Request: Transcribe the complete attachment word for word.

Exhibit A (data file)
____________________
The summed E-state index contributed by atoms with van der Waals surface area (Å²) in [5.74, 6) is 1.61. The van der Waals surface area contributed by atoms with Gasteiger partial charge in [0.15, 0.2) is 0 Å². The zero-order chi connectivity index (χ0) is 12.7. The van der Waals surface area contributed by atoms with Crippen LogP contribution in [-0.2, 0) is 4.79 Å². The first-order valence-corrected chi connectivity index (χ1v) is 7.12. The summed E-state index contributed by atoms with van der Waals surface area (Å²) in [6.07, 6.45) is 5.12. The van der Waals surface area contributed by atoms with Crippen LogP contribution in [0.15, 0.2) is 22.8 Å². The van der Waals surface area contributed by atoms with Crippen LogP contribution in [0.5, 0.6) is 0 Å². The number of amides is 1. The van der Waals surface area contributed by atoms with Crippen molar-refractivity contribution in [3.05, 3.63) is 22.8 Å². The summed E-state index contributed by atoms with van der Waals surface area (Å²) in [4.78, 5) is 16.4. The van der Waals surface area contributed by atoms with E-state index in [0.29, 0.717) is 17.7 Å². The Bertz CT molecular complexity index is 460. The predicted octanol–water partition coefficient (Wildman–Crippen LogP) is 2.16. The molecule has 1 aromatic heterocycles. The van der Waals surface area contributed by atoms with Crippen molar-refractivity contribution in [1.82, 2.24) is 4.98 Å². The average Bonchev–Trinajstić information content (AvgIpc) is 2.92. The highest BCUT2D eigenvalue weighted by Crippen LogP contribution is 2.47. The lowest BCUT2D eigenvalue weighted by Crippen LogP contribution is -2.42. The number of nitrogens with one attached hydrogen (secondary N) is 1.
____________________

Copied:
The summed E-state index contributed by atoms with van der Waals surface area (Å²) in [5.74, 6) is 1.61. The van der Waals surface area contributed by atoms with Gasteiger partial charge in [0.15, 0.2) is 0 Å². The zero-order chi connectivity index (χ0) is 12.7. The van der Waals surface area contributed by atoms with Crippen LogP contribution in [-0.2, 0) is 4.79 Å². The first-order valence-corrected chi connectivity index (χ1v) is 7.12. The summed E-state index contributed by atoms with van der Waals surface area (Å²) in [6.07, 6.45) is 5.12. The van der Waals surface area contributed by atoms with Crippen LogP contribution in [0.15, 0.2) is 22.8 Å². The van der Waals surface area contributed by atoms with Crippen LogP contribution in [0.5, 0.6) is 0 Å². The number of amides is 1. The van der Waals surface area contributed by atoms with Crippen molar-refractivity contribution in [3.05, 3.63) is 22.8 Å². The summed E-state index contributed by atoms with van der Waals surface area (Å²) in [4.78, 5) is 16.4. The van der Waals surface area contributed by atoms with E-state index in [0.29, 0.717) is 17.7 Å². The Bertz CT molecular complexity index is 460. The predicted octanol–water partition coefficient (Wildman–Crippen LogP) is 2.16. The molecule has 1 aromatic heterocycles. The van der Waals surface area contributed by atoms with Crippen molar-refractivity contribution in [1.82, 2.24) is 4.98 Å². The average Bonchev–Trinajstić information content (AvgIpc) is 2.92. The highest BCUT2D eigenvalue weighted by Crippen LogP contribution is 2.47. The lowest BCUT2D eigenvalue weighted by Crippen LogP contribution is -2.42. The number of nitrogens with one attached hydrogen (secondary N) is 1.